Discerning Need For 2nd COVID Workers' Comp Claim In Calif.

By Diana Tsudik
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Law360 (May 11, 2021, 12:23 PM EDT) --
Diana Tsudik
Diana Tsudik
An interesting question has recently emerged for California employers about whether a second workers' compensation claim form is due if an applicant tests positive for COVID-19 after returning from an industrial COVID-19 leave. This article will explain why a second form likely isn't needed. 

As a refresher, the duty to provide a claim form arises from Labor Code Section 5401(a),[1] which requires employers to provide a claim form within "one working day of receiving notice or knowledge of injury under Section 5400 or 5402, which injury results in lost time beyond the employee's work shift at the time of injury or which results in medical treatment beyond first aid."

Labor Code Section 5400 also requires an employee to serve an employer with notice of an injury in writing, but Labor Code Section 5402 states that "knowledge of an injury, obtained from any source on the part of an employer ... or knowledge of the assertion of a claim of injury sufficient to afford opportunity to the employer to make an investigation into the facts, is equivalent to service under Section 5400."

That said, Labor Code Section 5402(b) clarifies that an injury is presumed to be compensable if "liability is not rejected within 90 days after the claim form is filed under Section 5401."[2] So, within 90 days of receiving the claim form, the claim must be denied or there are serious legal penalties for the employer.

But what happens then when the applicant received a claim form in connection with the initial positive test, has returned to work, and then tests positive a second time? Is a second claim form really due? It's unlikely, but several questions should be clarified before a determination can be made:

  • How long does someone test positive for COVID-19 after recovering from the virus? 
  • How long do the antibodies protect from reinfection?
  • What's the likelihood of reinfection?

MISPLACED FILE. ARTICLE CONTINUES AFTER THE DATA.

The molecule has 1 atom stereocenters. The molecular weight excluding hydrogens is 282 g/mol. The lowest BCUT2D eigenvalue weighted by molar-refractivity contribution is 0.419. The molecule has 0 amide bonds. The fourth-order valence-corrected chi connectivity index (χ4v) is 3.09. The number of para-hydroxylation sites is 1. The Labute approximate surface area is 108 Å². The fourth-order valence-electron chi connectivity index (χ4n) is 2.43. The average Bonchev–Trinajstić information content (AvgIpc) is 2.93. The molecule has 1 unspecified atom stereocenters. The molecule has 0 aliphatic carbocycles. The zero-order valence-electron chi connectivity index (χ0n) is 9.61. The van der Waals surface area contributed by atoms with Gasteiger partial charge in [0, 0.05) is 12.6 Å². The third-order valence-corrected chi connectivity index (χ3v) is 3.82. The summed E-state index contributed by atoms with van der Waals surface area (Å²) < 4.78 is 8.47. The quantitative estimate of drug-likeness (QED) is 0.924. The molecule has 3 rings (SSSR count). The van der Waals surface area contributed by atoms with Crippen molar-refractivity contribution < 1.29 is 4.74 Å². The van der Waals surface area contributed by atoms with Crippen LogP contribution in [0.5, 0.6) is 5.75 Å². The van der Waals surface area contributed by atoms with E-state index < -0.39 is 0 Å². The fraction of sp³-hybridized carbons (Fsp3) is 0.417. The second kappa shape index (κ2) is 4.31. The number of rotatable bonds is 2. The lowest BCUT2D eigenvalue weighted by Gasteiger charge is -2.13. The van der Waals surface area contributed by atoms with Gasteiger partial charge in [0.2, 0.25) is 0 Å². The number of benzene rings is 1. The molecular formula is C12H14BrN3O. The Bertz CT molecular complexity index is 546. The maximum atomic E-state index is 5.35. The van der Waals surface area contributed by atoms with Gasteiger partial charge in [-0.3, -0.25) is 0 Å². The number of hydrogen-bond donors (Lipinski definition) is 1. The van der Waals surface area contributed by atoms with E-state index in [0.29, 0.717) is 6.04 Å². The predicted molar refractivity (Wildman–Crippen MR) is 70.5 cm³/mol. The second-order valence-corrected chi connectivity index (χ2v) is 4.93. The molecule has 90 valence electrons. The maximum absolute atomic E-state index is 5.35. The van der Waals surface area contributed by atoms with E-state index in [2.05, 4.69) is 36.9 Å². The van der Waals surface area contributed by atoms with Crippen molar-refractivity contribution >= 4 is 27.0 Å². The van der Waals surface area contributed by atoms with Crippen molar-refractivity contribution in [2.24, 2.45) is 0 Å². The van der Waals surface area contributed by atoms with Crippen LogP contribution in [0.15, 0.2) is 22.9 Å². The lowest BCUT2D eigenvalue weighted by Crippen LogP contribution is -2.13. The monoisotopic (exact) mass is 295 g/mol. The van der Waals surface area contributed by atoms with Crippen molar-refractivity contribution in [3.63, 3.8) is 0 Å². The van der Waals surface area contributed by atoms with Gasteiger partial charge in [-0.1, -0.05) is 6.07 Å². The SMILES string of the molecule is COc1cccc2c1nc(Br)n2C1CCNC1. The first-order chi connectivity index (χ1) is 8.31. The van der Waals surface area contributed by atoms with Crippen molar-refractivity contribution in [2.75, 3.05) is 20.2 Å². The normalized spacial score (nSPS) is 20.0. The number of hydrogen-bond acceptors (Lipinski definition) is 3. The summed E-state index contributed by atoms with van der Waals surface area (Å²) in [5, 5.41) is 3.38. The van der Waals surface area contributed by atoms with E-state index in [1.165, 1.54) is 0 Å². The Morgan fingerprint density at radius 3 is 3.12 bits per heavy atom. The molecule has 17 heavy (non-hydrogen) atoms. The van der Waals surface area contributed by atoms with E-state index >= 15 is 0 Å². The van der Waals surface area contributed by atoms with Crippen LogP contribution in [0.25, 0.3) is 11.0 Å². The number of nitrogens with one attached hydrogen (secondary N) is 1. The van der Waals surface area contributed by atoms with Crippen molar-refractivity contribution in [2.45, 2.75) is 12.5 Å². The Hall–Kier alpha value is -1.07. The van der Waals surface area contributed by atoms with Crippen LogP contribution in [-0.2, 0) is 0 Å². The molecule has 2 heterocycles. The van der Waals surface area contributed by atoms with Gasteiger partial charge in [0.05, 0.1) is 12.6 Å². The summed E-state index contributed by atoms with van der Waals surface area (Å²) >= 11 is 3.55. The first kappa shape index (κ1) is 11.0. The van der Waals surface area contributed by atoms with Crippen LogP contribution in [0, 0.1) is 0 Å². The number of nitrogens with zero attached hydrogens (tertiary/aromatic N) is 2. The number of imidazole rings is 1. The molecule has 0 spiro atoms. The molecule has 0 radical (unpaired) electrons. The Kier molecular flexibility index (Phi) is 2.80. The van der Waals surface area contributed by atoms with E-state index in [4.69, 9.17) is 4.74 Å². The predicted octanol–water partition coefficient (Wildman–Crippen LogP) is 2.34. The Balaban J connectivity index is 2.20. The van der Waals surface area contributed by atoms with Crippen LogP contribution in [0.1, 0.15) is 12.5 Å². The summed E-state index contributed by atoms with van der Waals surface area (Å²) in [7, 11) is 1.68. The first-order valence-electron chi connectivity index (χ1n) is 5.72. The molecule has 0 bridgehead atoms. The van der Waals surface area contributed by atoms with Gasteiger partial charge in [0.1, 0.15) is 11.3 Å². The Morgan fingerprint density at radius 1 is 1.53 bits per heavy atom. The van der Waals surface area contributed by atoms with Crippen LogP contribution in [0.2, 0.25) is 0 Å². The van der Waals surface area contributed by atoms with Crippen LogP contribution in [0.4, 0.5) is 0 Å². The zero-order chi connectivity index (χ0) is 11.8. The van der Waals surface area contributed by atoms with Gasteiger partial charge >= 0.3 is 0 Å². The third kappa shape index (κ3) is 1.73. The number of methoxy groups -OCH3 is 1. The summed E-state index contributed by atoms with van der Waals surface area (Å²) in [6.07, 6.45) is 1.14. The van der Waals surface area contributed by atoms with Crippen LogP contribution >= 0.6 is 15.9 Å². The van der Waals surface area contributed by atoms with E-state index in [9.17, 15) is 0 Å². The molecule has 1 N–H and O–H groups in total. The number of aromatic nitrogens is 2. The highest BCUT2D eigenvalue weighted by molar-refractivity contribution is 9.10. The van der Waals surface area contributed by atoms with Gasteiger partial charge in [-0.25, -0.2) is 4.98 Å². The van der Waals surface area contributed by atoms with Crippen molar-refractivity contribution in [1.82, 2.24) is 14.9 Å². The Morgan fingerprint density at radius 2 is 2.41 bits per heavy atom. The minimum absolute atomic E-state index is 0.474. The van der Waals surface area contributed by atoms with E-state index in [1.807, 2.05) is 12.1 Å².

According to the Centers for Disease Control and Prevention

If you have recovered from your symptoms after testing positive for COVID-19, you may continue to test positive for three months or more without being contagious to others. For this reason, you should be tested only if you develop new symptoms of possible COVID-19. Getting tested again should be discussed with your healthcare provider, especially if you have been in close contact with another person who has tested positive for COVID-19 in the last 14 days.[3]

Based on the above, if someone tests positive a couple of weeks or even months later, we can safely presume it's the original infection, not a reinfection then. It seems a more accurate predictor would be a positive antibody test, not a second COVID-19 test — and while immunity length remains under investigation, the risk of reinfection seems unlikely, especially during the initial 90 days after symptom onset from the preceding infection.

We know that for adults recovering from COVID-19, a positive result without new symptoms during the 90 days after illness more likely represents persistent shedding of viral RNA rather than reinfection. This is why retesting for asymptomatic adults within 90 days of illness isn't likely to yield useful information, per the CDC.[4]

As for antibodies, it remains unclear how long the antibodies can remain in the system. A study that followed health care workers in the U.K. for six months, for example, found that those who had an initial COVID-19 infection carried protective antibodies for the length of the study period; the few who tested positive again generally had no symptoms.[5] Other studies suggest immunity for up to eight months after infection — and even when antibodies wane, research suggests that some protections remain.[6]